# Clustering neighboring points inside ArcGIS Desktop?

I am using ArcGIS Desktop 10x.

I have a shapefile of 300 points which I need to make groups, each of which will contain exactly 9 points which are closest neighbors.

I tried the 'near' tool, which have added `NEAR_FID` and `NEAR_DIST` to the attribute table but couldn't use it to group 9 neighbors. I also tried 'grouping analysis' tool but this only makes 2 groups overall with variable number of members each time.

Anyone have any better idea?

• The groups you are talking about, you want them to be polygons? Or selections? I assume you want 300 unique groups? One group for each point, right? Or do you want to divide the 300 unique points into 33 groups so that each point is only in one unique group?
– LMB
Jul 27, 2017 at 9:04
• It'd be best if I have ~33 groups with a group-id assigned to each. The groups at the end wont have 9 members so they can have "no-group id" (ie 999 or something) Jul 27, 2017 at 9:08
• That is quite a problem. Say you start at a point and group it with its 9 nearest neighbors. If you look at another point near the edge of that group (but within it), it has 9 different nearest neighbors. Since points near the edge of that group (but outside it) are nearer than some of the other points in the group. So the distribution of the groups is dependent on which point you use to define your nearest neighbors. Does that make sense? What is the goal of your analysis? Perhaps another method is more suited to the task.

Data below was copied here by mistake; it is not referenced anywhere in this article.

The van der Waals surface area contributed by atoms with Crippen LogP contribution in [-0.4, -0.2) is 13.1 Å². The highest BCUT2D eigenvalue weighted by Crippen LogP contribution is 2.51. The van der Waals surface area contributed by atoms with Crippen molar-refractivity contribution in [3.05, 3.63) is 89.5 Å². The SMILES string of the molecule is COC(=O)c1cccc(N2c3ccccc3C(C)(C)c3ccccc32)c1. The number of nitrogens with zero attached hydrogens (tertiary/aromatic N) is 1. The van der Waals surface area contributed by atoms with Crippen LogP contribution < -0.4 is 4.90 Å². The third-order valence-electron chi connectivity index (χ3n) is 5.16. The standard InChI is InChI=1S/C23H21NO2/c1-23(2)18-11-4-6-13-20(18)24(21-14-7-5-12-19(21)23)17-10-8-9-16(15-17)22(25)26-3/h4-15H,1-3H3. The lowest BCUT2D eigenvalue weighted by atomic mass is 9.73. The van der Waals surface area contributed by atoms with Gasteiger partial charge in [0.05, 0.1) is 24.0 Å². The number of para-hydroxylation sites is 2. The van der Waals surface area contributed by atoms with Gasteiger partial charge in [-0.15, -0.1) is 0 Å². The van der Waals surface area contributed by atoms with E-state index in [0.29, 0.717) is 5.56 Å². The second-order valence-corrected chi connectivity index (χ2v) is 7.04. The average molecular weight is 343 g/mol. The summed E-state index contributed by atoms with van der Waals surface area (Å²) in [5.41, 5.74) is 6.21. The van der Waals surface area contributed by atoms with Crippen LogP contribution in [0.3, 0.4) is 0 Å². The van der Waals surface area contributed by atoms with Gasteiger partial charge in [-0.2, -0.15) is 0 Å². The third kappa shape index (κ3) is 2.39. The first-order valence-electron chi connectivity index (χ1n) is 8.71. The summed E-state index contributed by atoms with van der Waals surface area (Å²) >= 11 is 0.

– LMB
Jul 27, 2017 at 9:13
• I think I get you. My goal is to divide the point-set into a number of groups which will later be used for more localized research. Dividing these points into 'group-of-9' is currently what needed. Jul 27, 2017 at 9:45

Result of clustering technique suggested by @Albert shown by colours of points in the picture below. Output will greatly depend on physical order of points in a feature class. At some stage it will result in "islands", that are grouped in a very disperse "cluster", e.g. red points in group "C" below. Note that points are labelled by their FID.

Algorithm that I described multiple times (see my comments to this post) successfully negotiates this issue, producing continious clusters. Output shown by colours of rectangles:

Picture below shows algorithm applied to 297 points by 9 in groups:

UPDATE:

To produce above result I computed Voronoi polygons for points of interest and followed steps described here. Perhaps you can do the same and see if you like output.

Alternatively: Call your points NODES in the table of content (shapefiles only!).

``````arcpy.AddGeometryAttributes_management("NODES")
arcpy.CalculateField_management("links", "TIMES", "math.hypot( !POINT_X! - !POINT_X_1!, !POINT_Y!- !POINT_Y_1! )", ."PYTHON_9.3")
arcpy.CalculateField_management("NODES", "P2013", "1")
``````

Create tool as shown in hyperlinked post and run it. Check values in field RCVNODE of NODES, this is a group number assigned to your points. If script fails it means that distance in spatial join is too small and you've got islands not connected to the rest of network. Increase distance.